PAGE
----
Wednesday, December 15, 2010

On hackers and security breaches

I was having dinner with my father last night and he brought up a good point about Wikileaks, and computer hackers in general. For years, the prevalence of annoying viruses, trojans, and spyware have exposed weaknesses in the internet and in browsing software. We have responded over the years by developing firewalls, pop-up blockers, spam filters, secure browsers like Firefox, virus scanners, et cetera. As a consequence, the infrastructure of cyberspace is much stronger than it originally was. Theoretically, imagine if these breaches had never taken place. Our internet would remain as porous and vulnerable as it was in 1995. Then the day might come when those weaknesses could be exploited by an enemy cyber-attack, instead of by 15 year old hackers looking for bragging rights or viagra salesmen.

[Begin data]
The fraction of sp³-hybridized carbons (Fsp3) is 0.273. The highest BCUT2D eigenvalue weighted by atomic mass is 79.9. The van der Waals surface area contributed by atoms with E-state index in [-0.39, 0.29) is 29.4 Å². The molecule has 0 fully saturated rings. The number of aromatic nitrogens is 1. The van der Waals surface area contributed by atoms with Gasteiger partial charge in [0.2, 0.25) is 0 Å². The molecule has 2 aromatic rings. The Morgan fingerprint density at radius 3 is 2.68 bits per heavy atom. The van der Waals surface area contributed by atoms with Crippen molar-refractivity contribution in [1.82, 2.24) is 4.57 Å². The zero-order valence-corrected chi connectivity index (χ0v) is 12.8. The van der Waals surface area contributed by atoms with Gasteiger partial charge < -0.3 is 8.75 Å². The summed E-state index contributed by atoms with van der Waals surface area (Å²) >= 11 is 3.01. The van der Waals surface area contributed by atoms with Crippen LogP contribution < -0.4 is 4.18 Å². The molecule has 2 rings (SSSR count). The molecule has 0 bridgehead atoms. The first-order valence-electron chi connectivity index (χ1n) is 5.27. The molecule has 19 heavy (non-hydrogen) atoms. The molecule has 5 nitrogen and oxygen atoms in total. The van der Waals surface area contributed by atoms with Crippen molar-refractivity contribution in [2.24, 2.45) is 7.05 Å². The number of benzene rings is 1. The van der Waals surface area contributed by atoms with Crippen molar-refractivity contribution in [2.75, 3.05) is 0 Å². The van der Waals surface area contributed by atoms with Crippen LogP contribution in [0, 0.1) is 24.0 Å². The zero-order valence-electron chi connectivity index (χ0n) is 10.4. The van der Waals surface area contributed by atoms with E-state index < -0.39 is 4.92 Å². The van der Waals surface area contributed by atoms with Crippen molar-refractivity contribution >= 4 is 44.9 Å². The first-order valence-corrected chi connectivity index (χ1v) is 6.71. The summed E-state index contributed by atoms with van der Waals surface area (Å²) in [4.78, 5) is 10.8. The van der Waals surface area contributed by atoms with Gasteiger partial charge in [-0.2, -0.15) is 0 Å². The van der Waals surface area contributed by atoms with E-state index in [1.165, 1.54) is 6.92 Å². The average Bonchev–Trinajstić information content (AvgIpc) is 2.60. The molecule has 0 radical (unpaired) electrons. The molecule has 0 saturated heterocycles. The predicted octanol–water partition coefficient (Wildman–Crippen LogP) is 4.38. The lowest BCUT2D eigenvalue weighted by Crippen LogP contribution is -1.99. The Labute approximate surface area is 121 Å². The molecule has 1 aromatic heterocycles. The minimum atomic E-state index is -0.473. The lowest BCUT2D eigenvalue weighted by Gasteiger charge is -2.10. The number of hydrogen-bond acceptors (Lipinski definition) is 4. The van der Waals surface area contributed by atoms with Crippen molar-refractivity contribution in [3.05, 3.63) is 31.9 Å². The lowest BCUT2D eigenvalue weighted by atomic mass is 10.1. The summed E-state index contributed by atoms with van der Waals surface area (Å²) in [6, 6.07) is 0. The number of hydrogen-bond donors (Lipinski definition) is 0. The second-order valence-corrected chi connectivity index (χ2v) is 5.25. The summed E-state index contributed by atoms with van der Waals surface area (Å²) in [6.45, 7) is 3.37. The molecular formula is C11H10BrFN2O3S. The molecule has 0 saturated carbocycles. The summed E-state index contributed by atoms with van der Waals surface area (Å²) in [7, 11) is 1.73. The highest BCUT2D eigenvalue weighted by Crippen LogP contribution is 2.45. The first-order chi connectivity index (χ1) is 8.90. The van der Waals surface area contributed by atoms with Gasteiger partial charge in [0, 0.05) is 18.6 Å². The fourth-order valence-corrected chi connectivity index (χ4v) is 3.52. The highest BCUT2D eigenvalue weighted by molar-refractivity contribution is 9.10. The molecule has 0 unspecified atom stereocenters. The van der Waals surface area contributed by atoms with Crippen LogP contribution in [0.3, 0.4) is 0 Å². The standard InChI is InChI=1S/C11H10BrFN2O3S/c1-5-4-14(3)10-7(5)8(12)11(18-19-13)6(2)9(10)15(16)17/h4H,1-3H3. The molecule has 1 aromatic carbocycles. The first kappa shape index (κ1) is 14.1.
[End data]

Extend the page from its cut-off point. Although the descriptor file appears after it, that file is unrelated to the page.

So in a sense, all of the hackers and viruses have strengthened the internet in the same way that infection and environmental insult strengthens the body's immune system. Funny that my dad was the one who made this analogy and not me, because he is a mechanical engineer and I spent the last year doing immunology research. In the recent Wikileaks controversy, thousands of relatively harmless diplomatic documents were leaked to the press by a US government employee. Embarrassing maybe, but not catastrophic. Imagine instead if one US government employee had been paid to steal and secretly deliver thousands of documents about the construction of nuclear or chemical weapons to the North Koreans or the Iranians. It is suddenly very easy to see that Wikileaks did us a favor for exposing these serious vulnerabilities in our system.

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